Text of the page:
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Spring Appalachian Dance Ensemble brings tap dance back to the stage

Tap+dancers+of+the+Spring+Appalachian+Dance+Essemble+rehearse+their+own+special+rendition+of+the+shim+sham+tap+routine+in+preparation+for+an+upcoming+performance.+The+ensemble+will+begin+performances+starting+March+20+at+7%3A00pm+in+the+Valborg+Theatre.
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Spring Appalachian Dance Ensemble brings tap dance back to the stage

Tap dancers of the Spring Appalachian Dance Essemble rehearse their own special rendition of the shim sham tap routine in preparation for an upcoming performance. The ensemble will begin performances starting March 20 at 7:00pm in the Valborg Theatre.

Tap dancers of the Spring Appalachian Dance Essemble rehearse their own special rendition of the shim sham tap routine in preparation for an upcoming performance. The ensemble will begin performances starting March 20 at 7:00pm in the Valborg Theatre.

Tap dancers of the Spring Appalachian Dance Essemble rehearse their own special rendition of the shim sham tap routine in preparation for an upcoming performance. The ensemble will begin performances starting March 20 at 7:00pm in the Valborg Theatre.

Tap dancers of the Spring Appalachian Dance Essemble rehearse their own special rendition of the shim sham tap routine in preparation for an upcoming performance. The ensemble will begin performances starting March 20 at 7:00pm in the Valborg Theatre.

Christine Dudley, A&C Reporter

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When Spring Appalachian Dance Ensemble opens March 20, seven tappers will treat the audience to a “special sauce.” The Department of Theatre and Dance puts on SADE, an eight-piece dance concert, each spring.

Assistant professor Cara Hagan created “(Shim Sham with the Special) SAUCE,” which tips a hat to 1930s and ‘40s jazz and the shim sham. The shim sham, which is regarded as the national anthem of tap dance, was often performed before the intermission and at the end of shows. During the shim sham, the dancers yelled “salt” and “peanuts” to entice the audience to buy concessions.

Hagan is incorporating this vocal element into her piece as well, which was challenging for the dancers at first. Sophomore dance studies major Brianna Graves said one day in rehearsal they tried to think of words to yell in the moment, but only sounds came out.

Hagan is choreographing the shim sham-inspired piece in collaboration with her seven dancers. Hagan created the framework for the routine, but gave them freedom to create their own material.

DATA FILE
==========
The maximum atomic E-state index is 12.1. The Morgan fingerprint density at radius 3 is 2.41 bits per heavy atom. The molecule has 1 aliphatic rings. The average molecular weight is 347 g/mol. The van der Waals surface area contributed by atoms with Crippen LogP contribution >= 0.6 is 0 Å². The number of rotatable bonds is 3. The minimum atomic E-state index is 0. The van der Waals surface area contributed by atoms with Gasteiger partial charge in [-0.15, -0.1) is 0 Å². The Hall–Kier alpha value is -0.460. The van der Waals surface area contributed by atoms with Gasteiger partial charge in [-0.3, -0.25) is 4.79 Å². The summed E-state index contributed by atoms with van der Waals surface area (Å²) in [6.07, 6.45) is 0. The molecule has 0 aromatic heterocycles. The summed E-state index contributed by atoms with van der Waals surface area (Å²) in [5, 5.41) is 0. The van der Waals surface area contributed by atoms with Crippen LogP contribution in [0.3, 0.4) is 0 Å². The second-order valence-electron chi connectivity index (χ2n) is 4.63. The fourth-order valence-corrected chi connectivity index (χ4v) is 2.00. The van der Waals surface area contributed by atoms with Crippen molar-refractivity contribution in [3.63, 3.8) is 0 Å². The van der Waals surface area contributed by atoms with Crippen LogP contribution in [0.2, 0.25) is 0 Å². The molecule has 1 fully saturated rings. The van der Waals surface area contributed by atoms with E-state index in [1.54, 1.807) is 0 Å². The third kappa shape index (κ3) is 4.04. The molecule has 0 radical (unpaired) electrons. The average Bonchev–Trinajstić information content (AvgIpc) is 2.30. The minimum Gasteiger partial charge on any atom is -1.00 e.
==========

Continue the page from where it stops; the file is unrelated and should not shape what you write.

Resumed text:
“They have done some compositional activities, where I’ve given them phrase work and said, ‘Here are the parameters, do something with it,’ and so it’s been a collaborative effort,” Hagan said.

Hagan said the dancers in this piece are seasoned tappers, but for some it has been awhile since they’ve laced up their Oxfords.

“It’s kind of been challenging because I haven’t tapped in four years… so I’m kind of in the process of relearning and picking it back up again,” sophomore psychology major Abigale Wiggins said.

Other dancers like Graves, who’s tapped since she was 2, had to adjust to a more rhythmic style.

“I grew up with studio tap, and this is much more true to authentic tap when it was created, so it’s been a little difficult to adjust to different rhythms,” Graves said.

Sophomore dance studies major Sophie Reynolds said she appreciates Hagan’s holistic approach to teaching tap.

“I think I’ve definitely gotten a lot more about culture and the background of tap in this piece, and I think it makes it more valuable to me,” Reynolds said.

During rehearsal, Hagan explained tap history to her dancers. The nobility and the upper class funded fine arts like ballet and modern dance, but tap started as a colloquial dance form. Hagan explained that tap came primarily from slaves and Irish immigrants.

“People who were not considered people for a long time in this country created this art form,” Hagan said.

Tap not only combines different cultures, but also is rooted in the history of jazz. Because tap was considered low-class, it was never taken as seriously as ballet or modern dance. Thus, tap was usually left out of dance curriculums. Hagan said that tap should be included in more dance conservatories because it’s one of few quintessentially American dance forms.

In the fall, Hagan teaches a tap history class through the lens of race, class and gender, and said although the class combines lecture and studio lessons, dance experience isn’t necessary.

“It doesn’t matter what level you’re at. If you’re willing to engage in material, you have a lot of fun,” Hagan said. “Humans are inherently rhythmic, so even those who say, ‘Well I don’t have any rhythm,’ you can tap dance too.”

Junior dance studies major Amanda Proffitt predicts that SADE will make the audience smile.

“It’s a really fun piece that any audience member can get on board with. It’s just a fun time,” Proffitt said.

SADE runs at the Valborg Theatre March 20-24. Student tickets cost $10. Tickets for SADE are on sale online and at the Schaefer Center for the Performing Arts box office.

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Spring Appalachian Dance Ensemble brings tap dance back to the stage